Fontana track surface bumpy for IndyCars

2004 was the beginning of the end for the IRL at Fontana. With small crowds the race was a money loser
Bob Heathcote/

The IndyCar racing series returns to Fontana this week for the first time since 2005, and the two drivers with a shot at the circuit’s title going into this Saturday’s final race of the season agree on one aspect of the banked two-mile oval.

“I haven’t been here since ’03 (for a race that was subsequently cancelled because of wildfires), and I was just surprised when I got back on at how bumpy it was," said Ryan Hunter-Reay during an interview session Wednesday morning. “It feels like there’s been some pretty hard winters here in Southern California, but that’s not the case. Usually you get that with tracks up north.

“And we’re running a completely different aerodynamic package than we ran last time. Last time it was packed racing, really tight, close-quarters racing. You’re still going to see good racing, but not as close in proximity. You’re going to see a lot of comers and goers, a lot of guys run really strong on new tires and then fall back as soon as the grip falls off."

Will Power of Australia, who leads Hunter-Reay by 17 points even though Hunter-Reay has four victories to Power’s three, said he expects “probably only six or so cars on the lead lap" by the end of Saturday evening’s 500-mile race.

" … It’s bumpy, no question, and the seams are quite difficult. Those are two things that stand out (about the Fontana track). As you cross a seam it’s very slippery. Or else you grab on and you’ll float up the line."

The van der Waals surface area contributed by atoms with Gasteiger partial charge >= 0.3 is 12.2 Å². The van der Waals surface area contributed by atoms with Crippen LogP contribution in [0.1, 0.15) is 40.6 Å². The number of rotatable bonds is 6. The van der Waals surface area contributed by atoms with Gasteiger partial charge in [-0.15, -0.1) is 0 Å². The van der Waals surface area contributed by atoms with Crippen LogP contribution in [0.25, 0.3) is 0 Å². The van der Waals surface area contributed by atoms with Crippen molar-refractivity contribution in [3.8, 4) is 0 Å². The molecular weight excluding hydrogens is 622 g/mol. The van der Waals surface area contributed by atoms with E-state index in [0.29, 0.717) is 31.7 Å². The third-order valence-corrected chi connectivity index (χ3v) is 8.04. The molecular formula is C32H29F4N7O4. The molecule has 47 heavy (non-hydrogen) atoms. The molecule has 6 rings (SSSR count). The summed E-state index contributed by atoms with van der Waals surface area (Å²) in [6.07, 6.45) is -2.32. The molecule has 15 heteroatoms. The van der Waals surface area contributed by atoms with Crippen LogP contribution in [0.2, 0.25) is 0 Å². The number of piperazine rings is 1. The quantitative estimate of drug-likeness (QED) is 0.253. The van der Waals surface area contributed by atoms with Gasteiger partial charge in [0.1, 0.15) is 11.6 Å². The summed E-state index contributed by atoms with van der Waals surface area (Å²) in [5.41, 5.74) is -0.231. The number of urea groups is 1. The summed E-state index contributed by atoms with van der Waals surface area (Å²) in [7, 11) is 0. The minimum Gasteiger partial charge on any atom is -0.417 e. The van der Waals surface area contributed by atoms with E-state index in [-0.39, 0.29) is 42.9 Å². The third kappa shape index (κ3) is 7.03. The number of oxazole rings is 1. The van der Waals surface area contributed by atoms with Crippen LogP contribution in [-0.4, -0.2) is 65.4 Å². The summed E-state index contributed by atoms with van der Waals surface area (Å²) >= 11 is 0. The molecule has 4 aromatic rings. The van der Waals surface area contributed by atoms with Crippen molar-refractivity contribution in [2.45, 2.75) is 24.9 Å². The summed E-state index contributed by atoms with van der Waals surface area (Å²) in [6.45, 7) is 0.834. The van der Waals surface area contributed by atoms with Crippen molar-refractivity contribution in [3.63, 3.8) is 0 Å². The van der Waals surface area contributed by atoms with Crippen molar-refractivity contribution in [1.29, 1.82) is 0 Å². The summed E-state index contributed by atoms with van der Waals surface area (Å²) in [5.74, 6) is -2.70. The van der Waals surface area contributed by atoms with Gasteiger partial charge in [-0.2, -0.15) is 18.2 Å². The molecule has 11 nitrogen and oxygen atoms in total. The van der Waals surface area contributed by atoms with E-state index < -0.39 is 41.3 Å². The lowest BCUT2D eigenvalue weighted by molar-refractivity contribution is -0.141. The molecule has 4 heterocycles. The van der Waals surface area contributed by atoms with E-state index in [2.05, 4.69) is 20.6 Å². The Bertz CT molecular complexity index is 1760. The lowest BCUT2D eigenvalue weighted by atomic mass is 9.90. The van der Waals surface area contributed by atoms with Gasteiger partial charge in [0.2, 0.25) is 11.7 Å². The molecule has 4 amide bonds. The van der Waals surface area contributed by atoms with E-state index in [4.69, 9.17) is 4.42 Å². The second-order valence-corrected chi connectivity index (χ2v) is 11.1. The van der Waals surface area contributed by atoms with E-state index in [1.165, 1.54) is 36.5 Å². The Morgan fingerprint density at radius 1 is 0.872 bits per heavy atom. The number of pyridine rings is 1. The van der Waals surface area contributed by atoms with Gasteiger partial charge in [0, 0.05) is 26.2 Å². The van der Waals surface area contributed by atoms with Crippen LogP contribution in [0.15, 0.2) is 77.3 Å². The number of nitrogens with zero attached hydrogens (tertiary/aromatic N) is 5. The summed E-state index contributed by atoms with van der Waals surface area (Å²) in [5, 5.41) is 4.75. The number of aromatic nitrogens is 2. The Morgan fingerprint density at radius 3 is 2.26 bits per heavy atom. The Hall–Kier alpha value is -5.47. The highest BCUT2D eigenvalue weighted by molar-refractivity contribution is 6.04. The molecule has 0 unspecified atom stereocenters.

But with a 5:50 p.m. (PST) starting time, track conditions and car conditions will change as the sun goes down.

“With these cars’ aerodynamics, the cooler it gets and the thicker the air gets, the more downforce it gets," Power said.

The expert would seem to be Tony Kanaan of Brazil, the winner of the last IndyCar race at what was then known as California Speedway. But he said the changes in the cars — and, yes, that bumpy surface — have wiped out any advantage he might have had.

“If it was the same chassis, like it was from ’05 up through last year, we probably would have an advantage, but now I don’t think so," he said. “If I have any advantage it’s my experience in a 500-mile race against some of the guys who don’t have that, not the race track itself."

And all of the drivers will have a chance to learn about the track conditions during today’s testing session, which will be open to the public tonight beginning at 5. Press-Enterprise

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